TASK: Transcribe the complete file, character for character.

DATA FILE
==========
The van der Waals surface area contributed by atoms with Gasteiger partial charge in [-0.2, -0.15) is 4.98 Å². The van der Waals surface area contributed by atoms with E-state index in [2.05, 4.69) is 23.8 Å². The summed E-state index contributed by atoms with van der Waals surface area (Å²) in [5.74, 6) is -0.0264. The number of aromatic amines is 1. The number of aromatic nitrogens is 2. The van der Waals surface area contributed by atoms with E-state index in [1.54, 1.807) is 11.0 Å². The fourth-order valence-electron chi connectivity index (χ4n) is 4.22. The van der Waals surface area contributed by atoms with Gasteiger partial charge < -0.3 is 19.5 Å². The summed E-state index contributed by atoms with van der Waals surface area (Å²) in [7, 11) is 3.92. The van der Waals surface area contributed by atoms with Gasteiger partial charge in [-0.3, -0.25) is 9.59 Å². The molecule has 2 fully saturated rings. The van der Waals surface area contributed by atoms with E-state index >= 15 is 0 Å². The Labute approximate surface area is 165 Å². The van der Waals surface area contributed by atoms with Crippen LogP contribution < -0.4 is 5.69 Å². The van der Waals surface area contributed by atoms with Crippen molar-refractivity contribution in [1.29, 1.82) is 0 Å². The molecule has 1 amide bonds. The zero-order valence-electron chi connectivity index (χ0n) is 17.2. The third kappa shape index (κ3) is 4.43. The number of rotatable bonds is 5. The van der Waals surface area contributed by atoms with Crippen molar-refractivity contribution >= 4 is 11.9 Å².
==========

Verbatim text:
The van der Waals surface area contributed by atoms with Gasteiger partial charge in [-0.2, -0.15) is 4.98 Å². The van der Waals surface area contributed by atoms with E-state index in [2.05, 4.69) is 23.8 Å². The summed E-state index contributed by atoms with van der Waals surface area (Å²) in [5.74, 6) is -0.0264. The number of aromatic amines is 1. The number of aromatic nitrogens is 2. The van der Waals surface area contributed by atoms with E-state index in [1.54, 1.807) is 11.0 Å². The fourth-order valence-electron chi connectivity index (χ4n) is 4.22. The van der Waals surface area contributed by atoms with Gasteiger partial charge < -0.3 is 19.5 Å². The summed E-state index contributed by atoms with van der Waals surface area (Å²) in [7, 11) is 3.92. The van der Waals surface area contributed by atoms with Gasteiger partial charge in [-0.3, -0.25) is 9.59 Å². The molecule has 2 fully saturated rings. The van der Waals surface area contributed by atoms with E-state index >= 15 is 0 Å². The Labute approximate surface area is 165 Å². The van der Waals surface area contributed by atoms with Crippen LogP contribution < -0.4 is 5.69 Å². The van der Waals surface area contributed by atoms with Crippen molar-refractivity contribution in [1.29, 1.82) is 0 Å². The molecule has 1 amide bonds. The zero-order valence-electron chi connectivity index (χ0n) is 17.2. The third kappa shape index (κ3) is 4.43. The number of rotatable bonds is 5. The van der Waals surface area contributed by atoms with Crippen molar-refractivity contribution >= 4 is 11.9 Å².